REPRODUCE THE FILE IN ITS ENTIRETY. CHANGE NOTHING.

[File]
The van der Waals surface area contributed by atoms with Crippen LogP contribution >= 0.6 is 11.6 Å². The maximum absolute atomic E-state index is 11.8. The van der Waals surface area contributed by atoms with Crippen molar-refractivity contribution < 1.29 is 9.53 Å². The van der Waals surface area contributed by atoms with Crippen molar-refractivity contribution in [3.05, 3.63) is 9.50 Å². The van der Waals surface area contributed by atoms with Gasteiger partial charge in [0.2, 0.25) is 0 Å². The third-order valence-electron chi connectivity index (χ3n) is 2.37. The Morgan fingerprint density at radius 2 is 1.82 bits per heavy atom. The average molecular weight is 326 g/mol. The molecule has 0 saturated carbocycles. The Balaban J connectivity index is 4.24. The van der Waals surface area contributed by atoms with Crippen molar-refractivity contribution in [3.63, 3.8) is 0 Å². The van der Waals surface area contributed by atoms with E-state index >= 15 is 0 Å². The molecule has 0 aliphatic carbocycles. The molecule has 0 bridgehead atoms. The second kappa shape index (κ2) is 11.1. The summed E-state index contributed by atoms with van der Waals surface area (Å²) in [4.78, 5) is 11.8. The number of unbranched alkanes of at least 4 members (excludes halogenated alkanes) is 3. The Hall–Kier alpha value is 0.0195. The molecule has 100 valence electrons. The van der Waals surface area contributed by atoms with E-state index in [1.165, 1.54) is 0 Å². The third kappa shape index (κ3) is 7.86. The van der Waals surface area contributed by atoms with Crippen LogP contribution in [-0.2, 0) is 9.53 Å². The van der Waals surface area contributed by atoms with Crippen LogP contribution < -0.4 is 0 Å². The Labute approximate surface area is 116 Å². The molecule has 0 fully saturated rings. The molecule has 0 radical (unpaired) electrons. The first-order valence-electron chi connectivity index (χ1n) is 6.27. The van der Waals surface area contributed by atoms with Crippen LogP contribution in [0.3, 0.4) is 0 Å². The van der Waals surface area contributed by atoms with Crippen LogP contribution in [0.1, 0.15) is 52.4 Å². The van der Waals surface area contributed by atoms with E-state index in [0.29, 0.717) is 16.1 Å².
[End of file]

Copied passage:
The van der Waals surface area contributed by atoms with Crippen LogP contribution >= 0.6 is 11.6 Å². The maximum absolute atomic E-state index is 11.8. The van der Waals surface area contributed by atoms with Crippen molar-refractivity contribution < 1.29 is 9.53 Å². The van der Waals surface area contributed by atoms with Crippen molar-refractivity contribution in [3.05, 3.63) is 9.50 Å². The van der Waals surface area contributed by atoms with Gasteiger partial charge in [0.2, 0.25) is 0 Å². The third-order valence-electron chi connectivity index (χ3n) is 2.37. The Morgan fingerprint density at radius 2 is 1.82 bits per heavy atom. The average molecular weight is 326 g/mol. The molecule has 0 saturated carbocycles. The Balaban J connectivity index is 4.24. The van der Waals surface area contributed by atoms with Crippen molar-refractivity contribution in [3.63, 3.8) is 0 Å². The van der Waals surface area contributed by atoms with E-state index >= 15 is 0 Å². The molecule has 0 aliphatic carbocycles. The molecule has 0 bridgehead atoms. The second kappa shape index (κ2) is 11.1. The summed E-state index contributed by atoms with van der Waals surface area (Å²) in [4.78, 5) is 11.8. The number of unbranched alkanes of at least 4 members (excludes halogenated alkanes) is 3. The Hall–Kier alpha value is 0.0195. The molecule has 100 valence electrons. The van der Waals surface area contributed by atoms with E-state index in [1.165, 1.54) is 0 Å². The third kappa shape index (κ3) is 7.86. The van der Waals surface area contributed by atoms with Crippen LogP contribution in [-0.2, 0) is 9.53 Å². The van der Waals surface area contributed by atoms with Crippen LogP contribution < -0.4 is 0 Å². The Labute approximate surface area is 116 Å². The molecule has 0 fully saturated rings. The molecule has 0 radical (unpaired) electrons. The first-order valence-electron chi connectivity index (χ1n) is 6.27. The van der Waals surface area contributed by atoms with Crippen LogP contribution in [0.3, 0.4) is 0 Å². The van der Waals surface area contributed by atoms with Crippen LogP contribution in [0.1, 0.15) is 52.4 Å². The van der Waals surface area contributed by atoms with E-state index in [0.29, 0.717) is 16.1 Å².